Texas justices seated on the Ninth Court of Appeals recently affirmed a lower court's order rejecting Pinnacle Healthcare's argument that the plaintiffs' medical expert reports are inadequate.
Delores Calvin and Herman Johnson sued The Oaks at Beaumont and one of its doctors in June 2009, alleging their mother died from shock after being given incorrect dosages of anticoagulants.
On Jan. 19, Pinnacle Healthcare Facilities, doing business as The Oaks at Beaumont, filed a notice of appeal, arguing that a local judge erred in not striking the plaintiffs' medical expert report, granting its motion for summary judgment and dismissing it from the case.
On appeal, Pinnacle argued that the reports by Dr. David Mansfield, who holds board certifications in the fields of family practice and wound care, and Melody Antoon, a registered nurse, were insufficient.
Ninth Court justices issued an opinion on June 16, concluding that the trial court did not abuse its discretion in ruling that the reports of Dr. Mansfield and nurse Antoon meet the requirements of expert reports under Texas law.
"We hold the trial court did not abuse its discretion in overruling Pinnacle's objections and denying its motion to dismiss," states the court's opinion, authored by Justice Hollis Horton. "We overrule Pinnacle's sole issue on appeal, and we affirm the trial court's order."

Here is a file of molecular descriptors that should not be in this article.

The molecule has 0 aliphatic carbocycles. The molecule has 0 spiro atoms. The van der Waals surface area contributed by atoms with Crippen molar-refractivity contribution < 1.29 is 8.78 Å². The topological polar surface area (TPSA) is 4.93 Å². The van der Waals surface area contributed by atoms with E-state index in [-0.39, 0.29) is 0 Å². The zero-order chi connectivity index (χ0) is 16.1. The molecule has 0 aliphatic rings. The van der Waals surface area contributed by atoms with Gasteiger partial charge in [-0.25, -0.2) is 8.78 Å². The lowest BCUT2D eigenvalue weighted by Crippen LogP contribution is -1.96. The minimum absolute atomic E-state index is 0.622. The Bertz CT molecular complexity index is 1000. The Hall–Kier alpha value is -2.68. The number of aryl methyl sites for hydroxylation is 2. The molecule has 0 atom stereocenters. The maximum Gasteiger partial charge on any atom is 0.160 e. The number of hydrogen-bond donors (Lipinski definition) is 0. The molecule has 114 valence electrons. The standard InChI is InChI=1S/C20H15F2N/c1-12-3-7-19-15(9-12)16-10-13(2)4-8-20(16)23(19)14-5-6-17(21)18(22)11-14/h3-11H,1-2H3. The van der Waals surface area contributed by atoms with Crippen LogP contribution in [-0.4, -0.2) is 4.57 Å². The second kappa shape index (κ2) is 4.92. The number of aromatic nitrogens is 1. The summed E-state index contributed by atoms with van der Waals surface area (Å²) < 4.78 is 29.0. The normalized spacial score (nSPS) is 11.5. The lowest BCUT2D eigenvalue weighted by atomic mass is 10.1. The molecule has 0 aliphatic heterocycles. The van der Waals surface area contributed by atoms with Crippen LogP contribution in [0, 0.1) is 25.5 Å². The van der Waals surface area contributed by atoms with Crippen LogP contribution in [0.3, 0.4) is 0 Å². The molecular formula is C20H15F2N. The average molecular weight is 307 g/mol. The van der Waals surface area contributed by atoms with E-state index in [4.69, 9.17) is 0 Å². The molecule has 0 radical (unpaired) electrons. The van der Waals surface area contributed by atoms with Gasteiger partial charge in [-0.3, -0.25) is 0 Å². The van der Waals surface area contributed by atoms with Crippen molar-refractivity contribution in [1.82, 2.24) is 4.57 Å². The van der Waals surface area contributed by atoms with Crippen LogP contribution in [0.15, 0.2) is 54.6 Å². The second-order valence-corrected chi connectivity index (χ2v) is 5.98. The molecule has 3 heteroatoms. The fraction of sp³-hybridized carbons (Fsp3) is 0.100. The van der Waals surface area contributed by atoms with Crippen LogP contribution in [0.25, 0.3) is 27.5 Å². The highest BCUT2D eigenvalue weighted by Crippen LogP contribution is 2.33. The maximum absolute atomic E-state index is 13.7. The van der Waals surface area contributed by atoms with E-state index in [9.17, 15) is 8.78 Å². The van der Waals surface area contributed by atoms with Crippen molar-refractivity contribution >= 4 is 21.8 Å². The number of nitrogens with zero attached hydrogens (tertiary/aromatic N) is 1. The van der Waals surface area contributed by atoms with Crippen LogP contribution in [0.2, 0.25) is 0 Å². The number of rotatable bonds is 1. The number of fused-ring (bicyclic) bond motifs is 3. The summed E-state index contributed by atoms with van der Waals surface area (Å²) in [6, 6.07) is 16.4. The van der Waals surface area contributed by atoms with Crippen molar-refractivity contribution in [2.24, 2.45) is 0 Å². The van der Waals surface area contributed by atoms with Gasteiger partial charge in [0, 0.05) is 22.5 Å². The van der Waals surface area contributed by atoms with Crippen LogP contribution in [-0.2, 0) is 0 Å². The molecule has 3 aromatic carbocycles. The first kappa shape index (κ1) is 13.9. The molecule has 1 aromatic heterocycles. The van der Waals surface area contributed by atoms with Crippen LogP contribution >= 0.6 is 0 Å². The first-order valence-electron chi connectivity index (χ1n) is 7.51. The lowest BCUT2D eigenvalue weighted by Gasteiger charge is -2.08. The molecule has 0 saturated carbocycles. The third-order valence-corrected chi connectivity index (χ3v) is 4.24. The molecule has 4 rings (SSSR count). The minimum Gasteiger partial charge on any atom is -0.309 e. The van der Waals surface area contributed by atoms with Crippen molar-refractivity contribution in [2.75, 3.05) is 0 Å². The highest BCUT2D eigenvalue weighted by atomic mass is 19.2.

Court records show the plaintiffs' mother, Jessie Johnson, was admitted to The Oaks at Beaumont on May 30, 2007, because of dementia, a previous stroke and atrial fibrillation requiring anticoagulant therapy.
A few months later, Jessie Johnson began vomiting blood on July 9, 2007, which the plaintiffs allege was because her anticoagulant levels were still sub-therapeutic and her physician, defendant Dr. William George, failed to correctly treat her.
According to the lawsuit, she was transferred to Memorial Hermann Baptist Beaumont Hospital where doctors found her to be in shock from anemia from gastrointestinal hemorrhage caused by anticoagulant use.
"Even though Jessie Johnson was transfused and her anticoagulation was corrected, she could not over come the lethal effects of the shock and metabolic acidosis and after 2 cardiac arrests in the ICU she died on July 10, 2007," the suit states.
Last year, Pinnacle Healthcare filed motions arguing the plaintiffs failed to substantiate their claims and had no evidence that The Oaks was negligent in causing her death, court records show.
Judge Bob Wortham, 58th District Court, denied all of Pinnacle Healthcare's motions on Jan. 12, prompting the company to file its notice of appeal seven days later, according to court records.
The plaintiffs are suing for all wrongful death damages allowable under law, including actual and exemplary damages, plus pre-judgment interest, costs and other relief the court deems just.
Clay Dugas and Mike Jacobellis of Clay Dugas and Associates in Beaumont represent them.
Beaumont attorney William Little of MehaffyWeber represents pinnacle Healthcare.
Trial case No. A184-366
Appeals case No. 09-11-00025-CV